New interview with Gerard Way!
Danger Days didn’t just provide My Chemical Romance with an opportunity to break free from The Black Parade’s heavy rules and restrictions. The freedom the quartet experienced throughout the creative process gave them space to not only reflect on their career, but also gain important insight into fundamental decisions they made along the way.
Chatting to NovaFM on the phone shortly before dinner, MCR frontman Gerard Way sounded relaxed and reflective and he explained what it was that pushed the band to shift from the darkness of Parade, to the hopeful and spirited Danger Days.
“I think it was a response, even if it was a self-response. And I think it had to exist,” Way, 34, said.
“It’s as simple as that. It’s what we needed at the time in order to make a new album. It’s what we felt the band needed and I think it’s gonna be looked at later on as a really interesting time in the band’s career.”
Way said the Danger Days process provided him with the opportunity to discover answers he didn’t even realise he was seeking.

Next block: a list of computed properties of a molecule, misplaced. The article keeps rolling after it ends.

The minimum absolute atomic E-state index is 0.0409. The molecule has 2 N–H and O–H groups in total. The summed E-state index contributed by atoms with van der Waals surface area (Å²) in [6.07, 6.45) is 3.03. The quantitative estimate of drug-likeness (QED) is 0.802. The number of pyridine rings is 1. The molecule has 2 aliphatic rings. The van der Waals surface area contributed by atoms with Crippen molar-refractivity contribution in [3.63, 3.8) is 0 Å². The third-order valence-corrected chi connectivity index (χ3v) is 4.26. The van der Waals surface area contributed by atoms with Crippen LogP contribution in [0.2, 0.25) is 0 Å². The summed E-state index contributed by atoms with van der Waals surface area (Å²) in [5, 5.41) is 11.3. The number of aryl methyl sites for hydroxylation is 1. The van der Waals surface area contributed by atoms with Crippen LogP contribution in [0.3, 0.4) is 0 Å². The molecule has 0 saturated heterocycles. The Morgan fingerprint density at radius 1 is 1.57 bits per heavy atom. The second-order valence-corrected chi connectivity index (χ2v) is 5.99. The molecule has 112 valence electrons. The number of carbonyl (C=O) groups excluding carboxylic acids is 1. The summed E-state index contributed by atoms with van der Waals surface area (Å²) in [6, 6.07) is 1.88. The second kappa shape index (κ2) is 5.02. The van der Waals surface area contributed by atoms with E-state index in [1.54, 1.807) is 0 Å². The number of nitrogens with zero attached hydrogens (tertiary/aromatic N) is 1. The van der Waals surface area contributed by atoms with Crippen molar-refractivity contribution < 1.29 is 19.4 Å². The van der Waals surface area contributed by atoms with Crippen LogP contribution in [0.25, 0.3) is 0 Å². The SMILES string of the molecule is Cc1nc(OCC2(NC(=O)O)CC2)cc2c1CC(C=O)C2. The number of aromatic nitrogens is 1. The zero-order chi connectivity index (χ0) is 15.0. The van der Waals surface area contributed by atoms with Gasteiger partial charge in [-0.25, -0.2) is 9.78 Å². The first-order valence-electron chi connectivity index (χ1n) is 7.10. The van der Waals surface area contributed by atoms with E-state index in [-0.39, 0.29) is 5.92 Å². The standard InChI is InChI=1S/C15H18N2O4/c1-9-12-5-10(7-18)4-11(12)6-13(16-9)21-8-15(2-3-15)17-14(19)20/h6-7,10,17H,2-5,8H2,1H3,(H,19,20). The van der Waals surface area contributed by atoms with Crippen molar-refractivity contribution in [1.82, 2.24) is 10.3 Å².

“I learnt during Danger Days, more than anything else. I even learnt more about The Black Parade through Danger Days which was interesting because I didn’t learn anything about The Black Paradewhile touring on it,” he said.
“I think I just understood why The Black Parade existed and I took more ownership of it. I was a lot more proud of it. “I learnt why we made some decisions on Danger Days, why we made another record… I just really learnt why.”
In order to give the upbeat, energetic and fast-faced Danger Days tracks the electricity and energy they deserve, MCR’s live shows have taken a huge turn since the band members were last Down Under.
“Ever since the first show (of Danger Days) there has always been this intense party atmosphere. It’s definitely a very different thing,” Way said. “The atmosphere is not created by set pieces anymore. It’s created by the light and all the colours we have on stage – and then the audience,” he said. “It’s a bit more ‘bare bones’ in that way.”
Despite releasing Danger Days more than a year ago, the tracks on their most recent studio delivery haven’t aged over the last 12 months. When you listen to “Planetry (GO!”), “Na Na Na”, “The Kids From Yesterday” and “Party Poison” they sound as energetic and alive as they did when they were unveiled.
“The digital element we’re referencing on Danger Days is directly related to stuff in the 90s, like Chemical Brothers and a lot of British electronic bands,” he explained. “That’s starting to come back now. For this whole culture of kids that missed the rave scene, it’s staring to exist pretty heavily again and I think because that stuff is everywhere now, it’s probably sounding very right now.”